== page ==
That damn pick…
Before we left Airlie beach, a problem that I predicted would be an on going nuisance, was our anchor. We first dragged anchor when some muppet took our mooring in bad weather. Ever since then I have had the feeling that our anchor was not suitable. Before leaving I opted to purchase 50m of new galvanised 10mm anchor chain instead of the new pick. I figured, what’s the good of a new anchor if it’s at the bottom of the ocean attached to a broken rusty chain. With the large expense of replacing both at the same time, I chose the chain.
With 50m of new chain and our ‘manky’ plough anchor, I thought we would be able to manage most situations. “When in doubt, throw it all out” was the moto I rolled with. Drop the anchor and use 50m or more of scope basically wherever we decided to call home for the night. A good theory, that has treated us well on our journey so far. This option may not have made us the most popular people in any anchorage, due to our large swing room, but if you anchor closer than that I think you are intruding anyway. A bit of courtesy and space amongst an anchorage is a good thing. In saying that, we always try to anchor where no one else is. That is part of the enjoyment of sailing and living on a boat. Some choose to have neighbours, we try our hardest not to see humans.
Anyway, this theory has been working well until our last few stop offs. Our approach is coming unstuck due to the relatively small space inside creek anchorages. Currently the deep channel provides plenty of water under the hull at low tide, but the sand banks either side of the channel creep in very close during spring lows. The banks provide excellent protection from any swell and bad weather. Better for those vessels that don’t have the manky plough as their pick.
Yep we are protected from any swell so Nandji does not rock, but the bad weather, in particular strong wind, well that is a story in itself. When the anchorage is crowded, it makes it even more challenging as the necessity to use a shorter scope than normal becomes essential. No longer can I just throw over the glistening 50m of galvanised chain and know we are safe. We are now limited in the length of scope and have to put trust into the manky plough.
The plough type anchor used to be the ducks nuts. The theory of how it is heavily weighted and the heavier tip digs into the ground as the thing drags. It does do this, ask any farmer that has been ploughing his paddocks for the last twenty years. Ploughs are great, when they are meant to be a plough. Not so great when the plough is meant to be stopped in its tracks and hold something rather important, for example, Nandji.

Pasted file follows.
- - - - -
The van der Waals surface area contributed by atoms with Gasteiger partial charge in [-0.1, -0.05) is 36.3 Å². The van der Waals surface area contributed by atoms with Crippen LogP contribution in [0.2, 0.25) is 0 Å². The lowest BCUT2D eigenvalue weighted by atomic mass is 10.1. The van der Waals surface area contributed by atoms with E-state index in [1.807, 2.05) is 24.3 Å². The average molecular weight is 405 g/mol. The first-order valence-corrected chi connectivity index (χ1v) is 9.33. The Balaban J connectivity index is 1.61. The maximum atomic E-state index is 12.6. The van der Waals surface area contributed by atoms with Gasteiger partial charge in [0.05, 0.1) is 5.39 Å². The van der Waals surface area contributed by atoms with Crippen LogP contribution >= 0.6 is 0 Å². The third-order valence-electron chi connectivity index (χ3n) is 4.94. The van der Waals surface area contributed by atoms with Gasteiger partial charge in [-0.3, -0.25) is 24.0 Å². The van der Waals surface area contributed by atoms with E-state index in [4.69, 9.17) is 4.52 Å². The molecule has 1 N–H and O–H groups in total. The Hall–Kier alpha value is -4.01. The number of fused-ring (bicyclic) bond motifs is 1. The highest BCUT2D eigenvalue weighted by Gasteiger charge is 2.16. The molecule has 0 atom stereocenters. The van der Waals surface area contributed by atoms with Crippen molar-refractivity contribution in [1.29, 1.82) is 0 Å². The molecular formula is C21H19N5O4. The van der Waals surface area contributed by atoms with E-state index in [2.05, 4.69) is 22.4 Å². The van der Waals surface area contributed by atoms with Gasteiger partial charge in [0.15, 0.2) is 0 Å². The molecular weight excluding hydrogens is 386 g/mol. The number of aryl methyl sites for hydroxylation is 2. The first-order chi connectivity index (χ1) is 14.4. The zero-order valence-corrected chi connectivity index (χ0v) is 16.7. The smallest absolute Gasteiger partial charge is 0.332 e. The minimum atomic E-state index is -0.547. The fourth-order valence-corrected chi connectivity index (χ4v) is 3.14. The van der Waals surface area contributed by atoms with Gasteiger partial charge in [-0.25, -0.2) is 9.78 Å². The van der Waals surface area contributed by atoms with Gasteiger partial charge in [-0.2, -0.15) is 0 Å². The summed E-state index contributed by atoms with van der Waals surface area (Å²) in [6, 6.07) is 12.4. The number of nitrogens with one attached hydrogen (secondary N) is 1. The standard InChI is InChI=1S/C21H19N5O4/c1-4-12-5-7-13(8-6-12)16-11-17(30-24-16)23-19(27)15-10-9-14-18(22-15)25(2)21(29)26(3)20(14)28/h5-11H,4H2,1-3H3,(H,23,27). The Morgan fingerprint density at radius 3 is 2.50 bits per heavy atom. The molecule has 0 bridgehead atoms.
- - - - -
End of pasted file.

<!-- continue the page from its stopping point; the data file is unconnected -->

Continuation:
This leads me to the scenario that occurred the other day. The anchorage was already rather packed when we crossed the bar on the high tide, late in the arvo. This forcing us to pick a spot between other already anchored vessels. Discussing with our new neighbour the amount of scope he had out, I dropped the plough next door and paid out a similar scope length, with a couple of extra metres for good luck. The bad weather was predicted to arrive during the night and sure enough it showed up at around midnight. The rain does not bother us so much in Nandji as she is proving to be reasonably water tight, however the wind that came with the rain, was being a menace. I woke as soon as the wind begun howling outside and not being able to rely on the bloody plough with little scope, upstairs I went to ensure Nandji didn’t go play with the neighbours. Sure enough Bonita was not far behind, knowing full well the situation that faced us.
Lucky the moon was full and the night was bright to assist us in managing Nandji’s space. By the time 6am rolled around we had repositioned Nandji twice. Not because the anchor had pulled out of the ground and we drifted, not at all. We had to reposition Nandji because the manky anchor was doing what plough’s do best. They plough. The heavy tip drags through the earth and leaves a wonderful groove that you plant crops in. If crops grew in salt water on the bottom of creek beds, then Nandji would have a lot of business digging up those creek beds.
After repositioning the third time, the sun had poked his head over the horizon. In the tender we got with a second anchor. Pulled out the same length of scope in rope this time and dragged it out at 15 degrees to the plough and dropped it over. Problem solved. No more dragging for the next 24 hours until the wind disappeared.
Long story short, think it is time for a new anchor.